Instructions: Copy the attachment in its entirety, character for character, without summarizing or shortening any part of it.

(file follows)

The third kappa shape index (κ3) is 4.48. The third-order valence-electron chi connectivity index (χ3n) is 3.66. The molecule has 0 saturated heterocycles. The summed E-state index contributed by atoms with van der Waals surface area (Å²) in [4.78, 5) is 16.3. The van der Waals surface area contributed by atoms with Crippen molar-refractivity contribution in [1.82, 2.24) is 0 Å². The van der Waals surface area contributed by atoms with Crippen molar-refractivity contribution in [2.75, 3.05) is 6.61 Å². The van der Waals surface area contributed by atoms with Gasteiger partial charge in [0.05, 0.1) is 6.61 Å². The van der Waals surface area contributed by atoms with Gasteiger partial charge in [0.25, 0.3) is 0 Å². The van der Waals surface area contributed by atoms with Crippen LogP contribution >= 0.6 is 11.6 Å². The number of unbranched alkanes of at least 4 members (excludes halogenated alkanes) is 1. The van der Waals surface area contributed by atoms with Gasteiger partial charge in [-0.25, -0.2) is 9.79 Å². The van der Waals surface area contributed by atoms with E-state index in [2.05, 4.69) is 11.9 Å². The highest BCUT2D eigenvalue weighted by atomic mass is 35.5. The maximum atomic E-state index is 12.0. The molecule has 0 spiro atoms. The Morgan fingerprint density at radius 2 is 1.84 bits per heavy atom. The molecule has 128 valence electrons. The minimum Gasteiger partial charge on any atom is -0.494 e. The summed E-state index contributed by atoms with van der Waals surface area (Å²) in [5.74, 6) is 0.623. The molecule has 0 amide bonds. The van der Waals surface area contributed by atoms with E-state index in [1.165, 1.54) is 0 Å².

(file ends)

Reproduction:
The third kappa shape index (κ3) is 4.48. The third-order valence-electron chi connectivity index (χ3n) is 3.66. The molecule has 0 saturated heterocycles. The summed E-state index contributed by atoms with van der Waals surface area (Å²) in [4.78, 5) is 16.3. The van der Waals surface area contributed by atoms with Crippen molar-refractivity contribution in [1.82, 2.24) is 0 Å². The van der Waals surface area contributed by atoms with Crippen molar-refractivity contribution in [2.75, 3.05) is 6.61 Å². The van der Waals surface area contributed by atoms with Gasteiger partial charge in [0.05, 0.1) is 6.61 Å². The van der Waals surface area contributed by atoms with Gasteiger partial charge in [0.25, 0.3) is 0 Å². The van der Waals surface area contributed by atoms with Crippen LogP contribution >= 0.6 is 11.6 Å². The number of unbranched alkanes of at least 4 members (excludes halogenated alkanes) is 1. The van der Waals surface area contributed by atoms with Gasteiger partial charge in [-0.25, -0.2) is 9.79 Å². The van der Waals surface area contributed by atoms with E-state index in [2.05, 4.69) is 11.9 Å². The highest BCUT2D eigenvalue weighted by atomic mass is 35.5. The maximum atomic E-state index is 12.0. The molecule has 0 spiro atoms. The Morgan fingerprint density at radius 2 is 1.84 bits per heavy atom. The molecule has 128 valence electrons. The minimum Gasteiger partial charge on any atom is -0.494 e. The summed E-state index contributed by atoms with van der Waals surface area (Å²) in [5.74, 6) is 0.623. The molecule has 0 amide bonds. The van der Waals surface area contributed by atoms with E-state index in [1.165, 1.54) is 0 Å².